Does BP's settlement of criminal charges with the federal government do enough to deter and punish? Law professors talk about that question in this video, with one calling it "a drop in the bucket" given BP's deep pockets, the extent of the wrong doing, and the death and destruction caused by the BP spill in the Gulf. Public Citizen puts it this way:
We’re stunned. This settlement is pathetic. The $4 billion penalty is equivalent to just a fifth of the company’s 2011 profits. The point of the criminal justice system is twofold: to punish and to
deter. This does neither. It is a weak-tea punishment that provides zero
deterrence to BP or other companies. Consider that after the 2005 Texas
refinery explosion that killed 15 people, BP pleaded guilty to a
criminal charge and paid a fine. Now, after a 2010 event that killed 11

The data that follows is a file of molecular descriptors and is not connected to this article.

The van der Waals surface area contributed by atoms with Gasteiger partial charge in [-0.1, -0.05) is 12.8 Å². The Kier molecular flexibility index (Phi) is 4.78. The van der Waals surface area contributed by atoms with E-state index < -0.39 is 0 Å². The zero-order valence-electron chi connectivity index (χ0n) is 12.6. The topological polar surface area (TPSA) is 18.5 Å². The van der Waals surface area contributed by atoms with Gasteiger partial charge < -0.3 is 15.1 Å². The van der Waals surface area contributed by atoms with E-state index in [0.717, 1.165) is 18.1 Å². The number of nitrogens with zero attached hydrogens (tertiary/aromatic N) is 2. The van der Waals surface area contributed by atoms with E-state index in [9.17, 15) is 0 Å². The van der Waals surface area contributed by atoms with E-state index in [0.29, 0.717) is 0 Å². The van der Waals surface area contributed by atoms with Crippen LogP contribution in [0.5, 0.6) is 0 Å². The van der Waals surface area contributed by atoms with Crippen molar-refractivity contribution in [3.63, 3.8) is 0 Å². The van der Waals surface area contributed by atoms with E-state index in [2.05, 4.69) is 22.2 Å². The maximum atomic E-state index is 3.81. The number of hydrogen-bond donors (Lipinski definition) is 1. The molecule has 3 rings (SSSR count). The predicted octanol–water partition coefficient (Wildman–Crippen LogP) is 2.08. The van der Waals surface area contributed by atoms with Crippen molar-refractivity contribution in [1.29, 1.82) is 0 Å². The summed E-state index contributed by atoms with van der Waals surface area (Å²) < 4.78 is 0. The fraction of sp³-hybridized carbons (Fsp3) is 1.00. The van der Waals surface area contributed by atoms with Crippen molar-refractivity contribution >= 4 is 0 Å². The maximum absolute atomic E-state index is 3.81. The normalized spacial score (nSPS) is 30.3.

people, BP is again pleading guilty and paying a fine. Zero deterrence. Although the government is right to pursue manslaughter charges against
two individuals BP employees, the settlement is inadequate to address
BP’s repeated criminal conduct. The government must impose more meaningful sanctions. Nothing in this
settlement stops BP from continuing to get federal contracts and leases.
BP will earn more in annual federal contracts than it will pay in
penalties as a result of this. That’s appalling.
BP still faces civil penalties under the Clean Water Act.